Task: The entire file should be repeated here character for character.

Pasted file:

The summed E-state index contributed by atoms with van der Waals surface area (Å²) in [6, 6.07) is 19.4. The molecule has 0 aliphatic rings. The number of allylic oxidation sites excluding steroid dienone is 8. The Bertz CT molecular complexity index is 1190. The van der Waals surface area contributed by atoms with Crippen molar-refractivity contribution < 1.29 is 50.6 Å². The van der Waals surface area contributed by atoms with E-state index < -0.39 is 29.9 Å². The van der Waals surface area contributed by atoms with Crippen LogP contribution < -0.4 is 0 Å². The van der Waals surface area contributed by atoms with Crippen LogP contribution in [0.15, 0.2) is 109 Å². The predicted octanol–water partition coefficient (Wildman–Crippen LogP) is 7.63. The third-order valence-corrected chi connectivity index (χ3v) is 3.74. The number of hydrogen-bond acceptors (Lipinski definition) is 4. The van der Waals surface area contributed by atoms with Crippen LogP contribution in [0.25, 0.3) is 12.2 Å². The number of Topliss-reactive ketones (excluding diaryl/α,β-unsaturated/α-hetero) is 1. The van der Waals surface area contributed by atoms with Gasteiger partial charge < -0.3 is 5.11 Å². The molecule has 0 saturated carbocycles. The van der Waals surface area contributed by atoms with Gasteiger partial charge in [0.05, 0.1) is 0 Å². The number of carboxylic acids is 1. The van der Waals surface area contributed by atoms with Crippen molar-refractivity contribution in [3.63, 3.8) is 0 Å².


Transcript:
The summed E-state index contributed by atoms with van der Waals surface area (Å²) in [6, 6.07) is 19.4. The molecule has 0 aliphatic rings. The number of allylic oxidation sites excluding steroid dienone is 8. The Bertz CT molecular complexity index is 1190. The van der Waals surface area contributed by atoms with Crippen molar-refractivity contribution < 1.29 is 50.6 Å². The van der Waals surface area contributed by atoms with E-state index < -0.39 is 29.9 Å². The van der Waals surface area contributed by atoms with Crippen LogP contribution < -0.4 is 0 Å². The van der Waals surface area contributed by atoms with Crippen LogP contribution in [0.15, 0.2) is 109 Å². The predicted octanol–water partition coefficient (Wildman–Crippen LogP) is 7.63. The third-order valence-corrected chi connectivity index (χ3v) is 3.74. The number of hydrogen-bond acceptors (Lipinski definition) is 4. The van der Waals surface area contributed by atoms with Crippen LogP contribution in [0.25, 0.3) is 12.2 Å². The number of Topliss-reactive ketones (excluding diaryl/α,β-unsaturated/α-hetero) is 1. The van der Waals surface area contributed by atoms with Gasteiger partial charge < -0.3 is 5.11 Å². The molecule has 0 saturated carbocycles. The van der Waals surface area contributed by atoms with Gasteiger partial charge in [0.05, 0.1) is 0 Å². The number of carboxylic acids is 1. The van der Waals surface area contributed by atoms with Crippen molar-refractivity contribution in [3.63, 3.8) is 0 Å².